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Nuclear magnetic resonance: stepping up to the PAT challenge

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Michael A. Bernstein

AstraZeneca R&D Charnwood, Bakewell Road, Loughborough, Leics. LE11 5RH, UK. E-mail: [email protected]

Process Analytical Technology (PAT) is a US Food and Drug Administration (FDA) initiative to improve drug substance manufacturing. Control over production processes and impurity production are key elements. These lead to more robust and cheaper production processes, facilitate predictable scale-up and technology transfer and more effectively manage the risk.

Our focus here is analytical procedures, and the role of nuclear magnetic resonance (NMR) in particular. These have, until now, largely relied on conventional chromatography, and vibrational spectroscopy—infrared (IR), Raman and near infrared (NIR) spectroscopy.1 In spite of inherent difficulties with peak assignment and reliable quantification, vibrational spectroscopy has been used to derive information on reaction progression to impart fundamental understanding. This article sets out a wider scope to show how NMR can play a key role. Furthermore, NMR integrates well with established procedures to provide a suite of useful technologies that makes the PAT challenge tractable.2

1H and 13C NMR hold a unique place in organic synthesis due to the large amount of structural information encoded in the data. 1H NMR spectroscopy may be considered as a “molar detector” in which the signal area is closely tied to the solute concentration and number of contributing protons in the molecule. All proton-bearing species in the solution will produce peaks in the NMR spectrum. Newer technologies such as cold probes and preamplifiers have significantly lowered the detection limits, and spectra can now be recorded in a few minutes where perhaps 100 µg of material is present. Deuterated solvent use is not a requirement. NMR has been used classically to monitor reaction progress because it affords accurate concentrations of all major species, and this data can be used to derive precise kinetic and thermodynamic data. NMR can be used to directly determine the structure of reaction intermediates and impurities. However, the strengths of NMR can be weaknesses to analysts requiring less chemospecific indicators, for example, of reaction progression, and this has led to a widespread adoption of IR and NIR for in-line monitoring.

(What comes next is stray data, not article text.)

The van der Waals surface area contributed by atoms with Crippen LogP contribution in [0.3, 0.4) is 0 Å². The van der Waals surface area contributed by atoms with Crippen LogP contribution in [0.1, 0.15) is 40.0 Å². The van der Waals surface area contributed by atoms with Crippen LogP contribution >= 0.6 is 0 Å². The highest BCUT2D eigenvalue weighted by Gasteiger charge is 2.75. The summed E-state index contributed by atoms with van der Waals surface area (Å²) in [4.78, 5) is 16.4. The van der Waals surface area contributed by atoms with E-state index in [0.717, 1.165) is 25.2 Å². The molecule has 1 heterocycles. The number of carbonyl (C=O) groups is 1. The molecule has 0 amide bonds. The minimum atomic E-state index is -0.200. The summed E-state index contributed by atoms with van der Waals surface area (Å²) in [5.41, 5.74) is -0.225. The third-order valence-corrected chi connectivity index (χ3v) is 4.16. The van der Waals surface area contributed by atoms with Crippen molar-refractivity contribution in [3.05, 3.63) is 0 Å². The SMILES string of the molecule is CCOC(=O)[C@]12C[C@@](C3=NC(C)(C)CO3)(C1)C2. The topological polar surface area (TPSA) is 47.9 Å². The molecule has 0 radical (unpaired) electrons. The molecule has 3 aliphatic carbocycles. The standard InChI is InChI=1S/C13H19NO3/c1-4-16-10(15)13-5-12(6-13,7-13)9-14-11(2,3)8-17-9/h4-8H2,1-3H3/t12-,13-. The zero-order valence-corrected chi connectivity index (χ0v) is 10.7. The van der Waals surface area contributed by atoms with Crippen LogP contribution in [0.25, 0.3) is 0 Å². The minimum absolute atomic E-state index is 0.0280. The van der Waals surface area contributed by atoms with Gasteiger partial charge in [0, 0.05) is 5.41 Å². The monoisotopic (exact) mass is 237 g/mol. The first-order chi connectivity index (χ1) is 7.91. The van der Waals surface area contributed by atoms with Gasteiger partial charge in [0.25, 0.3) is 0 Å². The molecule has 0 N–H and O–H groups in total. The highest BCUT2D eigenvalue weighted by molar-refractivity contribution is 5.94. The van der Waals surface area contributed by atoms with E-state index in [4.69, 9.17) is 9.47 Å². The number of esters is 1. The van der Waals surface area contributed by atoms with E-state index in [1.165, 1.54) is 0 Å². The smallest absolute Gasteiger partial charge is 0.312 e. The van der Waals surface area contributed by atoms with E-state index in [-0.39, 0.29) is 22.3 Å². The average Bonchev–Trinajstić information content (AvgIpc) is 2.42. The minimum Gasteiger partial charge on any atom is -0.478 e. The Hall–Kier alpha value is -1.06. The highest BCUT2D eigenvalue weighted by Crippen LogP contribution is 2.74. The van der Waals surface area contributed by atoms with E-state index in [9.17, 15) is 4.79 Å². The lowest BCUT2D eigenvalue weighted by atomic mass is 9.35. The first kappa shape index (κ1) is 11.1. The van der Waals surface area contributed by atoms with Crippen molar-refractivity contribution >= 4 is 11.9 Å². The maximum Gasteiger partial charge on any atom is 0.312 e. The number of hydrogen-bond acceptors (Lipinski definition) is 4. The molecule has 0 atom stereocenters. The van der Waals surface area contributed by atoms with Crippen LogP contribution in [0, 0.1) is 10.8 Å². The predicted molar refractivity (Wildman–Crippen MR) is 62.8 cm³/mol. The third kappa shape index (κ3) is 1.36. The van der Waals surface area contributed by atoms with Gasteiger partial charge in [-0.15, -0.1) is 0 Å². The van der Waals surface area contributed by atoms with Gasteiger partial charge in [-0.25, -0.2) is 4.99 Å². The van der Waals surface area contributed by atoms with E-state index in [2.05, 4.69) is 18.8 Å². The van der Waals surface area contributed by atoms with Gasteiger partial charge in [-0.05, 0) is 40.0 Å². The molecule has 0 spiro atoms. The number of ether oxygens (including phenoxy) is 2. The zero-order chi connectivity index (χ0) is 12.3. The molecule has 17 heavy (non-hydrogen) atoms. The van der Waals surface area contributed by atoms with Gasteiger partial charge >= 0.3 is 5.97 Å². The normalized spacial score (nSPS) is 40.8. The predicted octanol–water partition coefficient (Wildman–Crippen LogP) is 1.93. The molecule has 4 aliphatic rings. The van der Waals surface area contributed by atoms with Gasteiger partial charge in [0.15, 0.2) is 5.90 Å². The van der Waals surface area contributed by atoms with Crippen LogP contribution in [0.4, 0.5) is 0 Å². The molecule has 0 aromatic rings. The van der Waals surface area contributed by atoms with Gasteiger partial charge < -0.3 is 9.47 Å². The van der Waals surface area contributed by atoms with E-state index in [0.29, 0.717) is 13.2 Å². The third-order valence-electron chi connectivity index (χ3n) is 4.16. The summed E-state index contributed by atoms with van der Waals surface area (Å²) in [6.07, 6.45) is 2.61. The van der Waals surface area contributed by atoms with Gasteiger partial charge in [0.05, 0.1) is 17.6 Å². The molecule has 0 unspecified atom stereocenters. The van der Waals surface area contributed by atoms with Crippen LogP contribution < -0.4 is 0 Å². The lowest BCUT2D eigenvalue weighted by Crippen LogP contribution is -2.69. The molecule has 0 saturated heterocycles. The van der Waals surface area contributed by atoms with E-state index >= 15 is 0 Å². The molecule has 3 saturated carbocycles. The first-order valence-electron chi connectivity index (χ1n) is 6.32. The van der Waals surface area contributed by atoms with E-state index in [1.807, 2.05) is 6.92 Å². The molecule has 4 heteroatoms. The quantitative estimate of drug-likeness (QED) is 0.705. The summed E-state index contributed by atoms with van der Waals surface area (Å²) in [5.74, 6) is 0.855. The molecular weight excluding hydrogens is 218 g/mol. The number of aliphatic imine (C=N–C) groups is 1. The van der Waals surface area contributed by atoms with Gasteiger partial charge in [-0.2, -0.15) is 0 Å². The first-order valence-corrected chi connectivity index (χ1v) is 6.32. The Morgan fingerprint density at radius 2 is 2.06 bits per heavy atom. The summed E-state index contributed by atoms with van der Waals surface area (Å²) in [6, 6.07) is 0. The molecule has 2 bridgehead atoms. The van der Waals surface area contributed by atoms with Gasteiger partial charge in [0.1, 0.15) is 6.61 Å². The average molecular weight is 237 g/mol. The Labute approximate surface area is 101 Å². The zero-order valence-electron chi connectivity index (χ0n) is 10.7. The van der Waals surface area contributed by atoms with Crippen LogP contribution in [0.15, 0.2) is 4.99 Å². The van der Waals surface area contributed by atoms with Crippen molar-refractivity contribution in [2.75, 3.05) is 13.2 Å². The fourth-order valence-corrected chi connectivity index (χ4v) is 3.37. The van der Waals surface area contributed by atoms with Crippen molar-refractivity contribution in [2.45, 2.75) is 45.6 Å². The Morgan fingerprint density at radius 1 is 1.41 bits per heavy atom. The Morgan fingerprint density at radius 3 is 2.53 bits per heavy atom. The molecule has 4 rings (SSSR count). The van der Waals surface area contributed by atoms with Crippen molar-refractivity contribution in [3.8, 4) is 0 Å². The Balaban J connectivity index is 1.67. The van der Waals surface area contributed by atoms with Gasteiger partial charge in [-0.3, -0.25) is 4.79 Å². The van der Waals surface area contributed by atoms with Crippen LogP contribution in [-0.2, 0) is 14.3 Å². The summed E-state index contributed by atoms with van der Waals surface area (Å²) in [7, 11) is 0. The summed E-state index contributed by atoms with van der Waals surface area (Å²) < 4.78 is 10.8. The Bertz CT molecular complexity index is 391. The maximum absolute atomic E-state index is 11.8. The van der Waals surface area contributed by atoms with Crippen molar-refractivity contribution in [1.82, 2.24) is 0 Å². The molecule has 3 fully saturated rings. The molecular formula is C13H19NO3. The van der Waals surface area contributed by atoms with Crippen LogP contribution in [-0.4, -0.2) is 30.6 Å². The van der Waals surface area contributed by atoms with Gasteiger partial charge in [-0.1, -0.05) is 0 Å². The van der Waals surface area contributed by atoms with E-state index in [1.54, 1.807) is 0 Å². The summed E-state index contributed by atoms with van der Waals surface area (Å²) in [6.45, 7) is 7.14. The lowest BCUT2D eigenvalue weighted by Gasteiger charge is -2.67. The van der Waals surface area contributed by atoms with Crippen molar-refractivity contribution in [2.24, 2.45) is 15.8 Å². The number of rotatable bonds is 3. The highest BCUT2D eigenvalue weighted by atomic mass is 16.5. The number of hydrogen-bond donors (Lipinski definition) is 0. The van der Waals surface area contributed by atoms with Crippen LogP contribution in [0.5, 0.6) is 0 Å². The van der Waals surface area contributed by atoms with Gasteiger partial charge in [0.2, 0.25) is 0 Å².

At AstraZeneca Charnwood we have adopted a working paradigm for PAT that attempts to encompass all useful spectroscopic methods. Generally, early stages in method development need information-rich technologies that build detailed reaction understanding, and as one progresses to large-scale production the emphasis shifts to easily applied analytical methods that can afford data in real time in the reactor. Information derived from one method can often be passed to a second to ensure that it is used correctly. For example, having a well-established product build-up curve derived from NMR studies, the corresponding IR peak that affords the same profile can then be confidently used for the same analysis.

Reaction optimisation and route planning demand good chemical analysis and reaction understanding. Here NMR can play a key role because it can be used to derive considerable reaction detail: kinetics and thermodynamic parameters, solute concentrations, and species identification. The detailed structural information derived from NMR experiments may be used directly to optimise reaction yield and by-product formation under given reaction conditions. It is preferable to collect NMR information at regular time intervals through the course of the reaction, because this complete picture of species concentrations is a rich source of information and understanding (see below). Our experience has shown this technology to be as valuable in optimising productive chemistry as it is in confidently determining unproductive synthetic routes. Lastly, these results can further be used in a factorial experimental design (FED) experiment to optimise reaction conditions and to perhaps choose a more environmentally friendly solvent.